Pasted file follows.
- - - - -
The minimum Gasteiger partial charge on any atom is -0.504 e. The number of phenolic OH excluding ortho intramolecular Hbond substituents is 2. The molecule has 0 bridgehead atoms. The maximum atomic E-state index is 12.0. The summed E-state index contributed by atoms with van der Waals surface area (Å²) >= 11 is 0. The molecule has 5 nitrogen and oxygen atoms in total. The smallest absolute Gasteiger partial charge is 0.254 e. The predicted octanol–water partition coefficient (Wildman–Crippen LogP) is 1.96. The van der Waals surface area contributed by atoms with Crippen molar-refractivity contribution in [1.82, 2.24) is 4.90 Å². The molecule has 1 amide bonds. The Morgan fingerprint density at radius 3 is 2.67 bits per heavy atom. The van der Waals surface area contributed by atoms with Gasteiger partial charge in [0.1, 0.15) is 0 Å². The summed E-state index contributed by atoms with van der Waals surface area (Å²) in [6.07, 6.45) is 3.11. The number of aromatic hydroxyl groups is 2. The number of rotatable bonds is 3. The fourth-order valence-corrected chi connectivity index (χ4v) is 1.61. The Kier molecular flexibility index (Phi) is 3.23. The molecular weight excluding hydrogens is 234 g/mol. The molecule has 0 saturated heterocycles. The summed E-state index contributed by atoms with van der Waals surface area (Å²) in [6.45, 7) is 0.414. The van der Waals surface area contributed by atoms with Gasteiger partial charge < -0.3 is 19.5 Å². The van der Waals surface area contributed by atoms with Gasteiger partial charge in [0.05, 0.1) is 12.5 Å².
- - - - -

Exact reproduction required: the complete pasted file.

The minimum Gasteiger partial charge on any atom is -0.504 e. The number of phenolic OH excluding ortho intramolecular Hbond substituents is 2. The molecule has 0 bridgehead atoms. The maximum atomic E-state index is 12.0. The summed E-state index contributed by atoms with van der Waals surface area (Å²) >= 11 is 0. The molecule has 5 nitrogen and oxygen atoms in total. The smallest absolute Gasteiger partial charge is 0.254 e. The predicted octanol–water partition coefficient (Wildman–Crippen LogP) is 1.96. The van der Waals surface area contributed by atoms with Crippen molar-refractivity contribution in [1.82, 2.24) is 4.90 Å². The molecule has 1 amide bonds. The Morgan fingerprint density at radius 3 is 2.67 bits per heavy atom. The van der Waals surface area contributed by atoms with Gasteiger partial charge in [0.1, 0.15) is 0 Å². The summed E-state index contributed by atoms with van der Waals surface area (Å²) in [6.07, 6.45) is 3.11. The number of aromatic hydroxyl groups is 2. The number of rotatable bonds is 3. The fourth-order valence-corrected chi connectivity index (χ4v) is 1.61. The Kier molecular flexibility index (Phi) is 3.23. The molecular weight excluding hydrogens is 234 g/mol. The molecule has 0 saturated heterocycles. The summed E-state index contributed by atoms with van der Waals surface area (Å²) in [6.45, 7) is 0.414. The van der Waals surface area contributed by atoms with Gasteiger partial charge < -0.3 is 19.5 Å². The van der Waals surface area contributed by atoms with Gasteiger partial charge in [0.05, 0.1) is 12.5 Å².